These two live mapping projects in Egypt and the Sudan are also getting relatively more traction than those in 2010. Some 17,000 reports were mapped in this year’s election project compared to 2,700 two years ago. Apparently, “millions of users logged into the [Egypt Project Elections] site to check the outcome of the electoral process,” compared to some 40,000 two years ago. Sudanese activists in Khartoum also appear to be far better organized and more agile at leverage social media channels to garner support for their movement than in 2010. Perhaps some of the hard lessons from those resistance efforts were learned.

This learning factor is key and relates to an earlier blog post I wrote on “Technology and Learning, Or Why the Wright Brothers Did Not Create the 747.” Question is: do repressive regimes learn faster or do social movements operate with more agile feedback loops? Indeed, perhaps the technology variable doesn’t matter the most. As I explained to Newsweek a while back, “It is the organiza-tional structure that will matter the most. Rigid structures are unable to adapt as quickly to a rapidly changing environment as a decentralized system. Ultimately, it is a battle of organizational theory.” In the case of Egypt and Sudan today, there’s no doubt that activists in both countries are better organized while the technologies themselves haven’t actually changed much since 2010. But better organization is a necessary, not sufficient, condition to catalyze positive social change and indirect forms of democracy.

Pierre Rosanvallon (2008) indentifies three channels whereby civil society can hold the state accountable during (and in between) elections, and independent of their results.

“The first refers to the various means whereby citizens (or, more accurately, organizations of citizens) are able to monitor and publicize the behavior of elected and appointed rulers; the second to their capacity to mobilize resistance to specific policies, either before or after they have been selected; the third to the trend toward ‘juridification’ of politics when individuals or social groups use the courts and, especially, jury trials to bring delinquent politicians to judgment.”

Live maps and crowdsourcing can be used to monitor and publicize the behavior of politicians. The capacity to mobilize resistance and bring officials to judgment may require a different set of strategies and technologies, however. Those who don’t realize this often leave behind a cemetery of dead maps.

Harnessing Social Media Tools to Fight Corruption

I had the distinct pleasure of being interviewed for this report on Harnessing Social Media Tools to Fight Corruption (PDF). The study was prepared by Dana Bekri, Brynne Dunn, Isik Oguzertem, Yan Su and Shivani Upreti as part of a final project for their degree from the Department of International Development at the London School of Economics and Political Science (LSE). The report was prepared for Transparency International (TI).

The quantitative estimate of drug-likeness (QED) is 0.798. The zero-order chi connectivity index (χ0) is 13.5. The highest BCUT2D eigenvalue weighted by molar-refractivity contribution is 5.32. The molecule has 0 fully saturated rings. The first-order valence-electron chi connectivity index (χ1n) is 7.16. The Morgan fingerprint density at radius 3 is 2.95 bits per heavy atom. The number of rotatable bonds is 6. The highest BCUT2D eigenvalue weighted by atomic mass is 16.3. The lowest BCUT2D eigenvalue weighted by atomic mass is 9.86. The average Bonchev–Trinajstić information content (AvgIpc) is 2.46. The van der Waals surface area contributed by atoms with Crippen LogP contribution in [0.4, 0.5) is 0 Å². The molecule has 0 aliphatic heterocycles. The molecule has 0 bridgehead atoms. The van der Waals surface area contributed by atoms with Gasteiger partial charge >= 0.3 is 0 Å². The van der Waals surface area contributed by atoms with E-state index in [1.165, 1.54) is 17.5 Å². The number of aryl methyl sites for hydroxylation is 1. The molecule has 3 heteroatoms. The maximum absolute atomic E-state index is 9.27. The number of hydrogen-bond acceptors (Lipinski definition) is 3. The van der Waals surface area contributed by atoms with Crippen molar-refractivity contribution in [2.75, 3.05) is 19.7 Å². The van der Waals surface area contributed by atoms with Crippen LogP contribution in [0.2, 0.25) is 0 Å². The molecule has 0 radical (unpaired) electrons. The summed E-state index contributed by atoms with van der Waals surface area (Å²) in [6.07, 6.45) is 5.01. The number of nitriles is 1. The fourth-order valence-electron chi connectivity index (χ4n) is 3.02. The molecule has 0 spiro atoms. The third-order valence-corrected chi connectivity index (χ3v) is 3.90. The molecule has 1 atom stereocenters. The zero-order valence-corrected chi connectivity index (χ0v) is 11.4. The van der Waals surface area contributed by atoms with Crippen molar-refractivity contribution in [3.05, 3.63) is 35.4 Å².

As part of this project, the authors compiled a very useful database of projects that apply social tools to create greater transparency and accountability around corruption issues. The authors recommend that TI draw on this list of projects to catalyze an active network of civil society initiatives that challenge corruption. The report also includes an interesting section on Mobilizing Volunteers and considers the role of volunteer networks as important in the fight against corruption. The authors write that,

“As an essential expression of citizenship and democracy, the past 25 years have seen rapid growth in the practice of volunteering worldwide. One study reports approximately 20.8 million volunteers in 37 countries, contributing US$ 400 billion to the world economy. The increasing enthusiasm of individuals to serve a cause while improving their own skills complements key goals of civil society organisations to build a strong volunteer force.”

This of course relates directly to the Standby Volunteer Task Force (SBTF), so I’m always keen to learn more about lessons learned and best practices in catalyzing a thriving volunteer network.

Do let me know if you’d like to get in touch with the authors, I’d be happy to provide an introduction via email.

Analyzing U-Shahid’s Election Monitoring Reports from Egypt

I’m excited to be nearing the completion of my dissertation research. As regular iRevolution readers will know, the second part of my dissertation is a qualitative and comparative analysis of the use of the Ushahidi platform in both Egypt and the Sudan. As part of this research, I am carrying out some content analysis of the reports mapped on U-Shahid and SudanVoteMonitor. The purpose of this blog post is to share my preliminary analysis of the 2,700 election monitoring reports published on U-Shahid during Egypt’s Parliamentary Elections in November & December 2010.